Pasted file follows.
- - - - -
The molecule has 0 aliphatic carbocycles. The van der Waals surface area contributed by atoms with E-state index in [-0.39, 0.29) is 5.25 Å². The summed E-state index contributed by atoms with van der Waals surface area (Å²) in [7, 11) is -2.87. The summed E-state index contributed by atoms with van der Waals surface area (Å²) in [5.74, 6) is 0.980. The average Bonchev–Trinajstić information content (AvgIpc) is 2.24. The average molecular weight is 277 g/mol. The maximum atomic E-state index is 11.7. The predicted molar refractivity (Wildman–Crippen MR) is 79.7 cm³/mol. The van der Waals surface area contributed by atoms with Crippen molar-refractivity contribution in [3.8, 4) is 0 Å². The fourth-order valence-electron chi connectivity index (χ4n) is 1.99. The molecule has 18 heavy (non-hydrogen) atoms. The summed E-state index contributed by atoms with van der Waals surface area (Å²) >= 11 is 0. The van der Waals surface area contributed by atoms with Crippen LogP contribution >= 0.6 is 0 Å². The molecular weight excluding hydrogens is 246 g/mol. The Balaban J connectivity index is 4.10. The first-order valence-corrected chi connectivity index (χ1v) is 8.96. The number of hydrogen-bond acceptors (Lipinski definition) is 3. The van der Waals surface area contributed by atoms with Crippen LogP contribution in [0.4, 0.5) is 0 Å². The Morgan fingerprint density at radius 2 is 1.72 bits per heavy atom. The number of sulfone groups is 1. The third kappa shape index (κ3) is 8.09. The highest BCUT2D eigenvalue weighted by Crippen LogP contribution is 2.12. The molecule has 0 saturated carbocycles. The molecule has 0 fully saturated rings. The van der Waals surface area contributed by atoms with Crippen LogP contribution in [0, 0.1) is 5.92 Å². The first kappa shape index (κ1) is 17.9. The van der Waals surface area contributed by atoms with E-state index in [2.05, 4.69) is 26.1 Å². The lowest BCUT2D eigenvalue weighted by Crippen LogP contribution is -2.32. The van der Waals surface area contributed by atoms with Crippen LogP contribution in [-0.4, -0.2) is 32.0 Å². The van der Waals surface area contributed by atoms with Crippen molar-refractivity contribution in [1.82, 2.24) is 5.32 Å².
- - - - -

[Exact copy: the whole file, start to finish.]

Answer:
The molecule has 0 aliphatic carbocycles. The van der Waals surface area contributed by atoms with E-state index in [-0.39, 0.29) is 5.25 Å². The summed E-state index contributed by atoms with van der Waals surface area (Å²) in [7, 11) is -2.87. The summed E-state index contributed by atoms with van der Waals surface area (Å²) in [5.74, 6) is 0.980. The average Bonchev–Trinajstić information content (AvgIpc) is 2.24. The average molecular weight is 277 g/mol. The maximum atomic E-state index is 11.7. The predicted molar refractivity (Wildman–Crippen MR) is 79.7 cm³/mol. The van der Waals surface area contributed by atoms with Crippen molar-refractivity contribution in [3.8, 4) is 0 Å². The fourth-order valence-electron chi connectivity index (χ4n) is 1.99. The molecule has 18 heavy (non-hydrogen) atoms. The summed E-state index contributed by atoms with van der Waals surface area (Å²) >= 11 is 0. The van der Waals surface area contributed by atoms with Crippen LogP contribution >= 0.6 is 0 Å². The molecular weight excluding hydrogens is 246 g/mol. The Balaban J connectivity index is 4.10. The first-order valence-corrected chi connectivity index (χ1v) is 8.96. The number of hydrogen-bond acceptors (Lipinski definition) is 3. The van der Waals surface area contributed by atoms with Crippen LogP contribution in [0.4, 0.5) is 0 Å². The Morgan fingerprint density at radius 2 is 1.72 bits per heavy atom. The number of sulfone groups is 1. The third kappa shape index (κ3) is 8.09. The highest BCUT2D eigenvalue weighted by Crippen LogP contribution is 2.12. The molecule has 0 saturated carbocycles. The molecule has 0 fully saturated rings. The van der Waals surface area contributed by atoms with Crippen LogP contribution in [0, 0.1) is 5.92 Å². The first kappa shape index (κ1) is 17.9. The van der Waals surface area contributed by atoms with E-state index in [2.05, 4.69) is 26.1 Å². The lowest BCUT2D eigenvalue weighted by Crippen LogP contribution is -2.32. The van der Waals surface area contributed by atoms with Crippen LogP contribution in [-0.4, -0.2) is 32.0 Å². The van der Waals surface area contributed by atoms with Crippen molar-refractivity contribution in [1.82, 2.24) is 5.32 Å².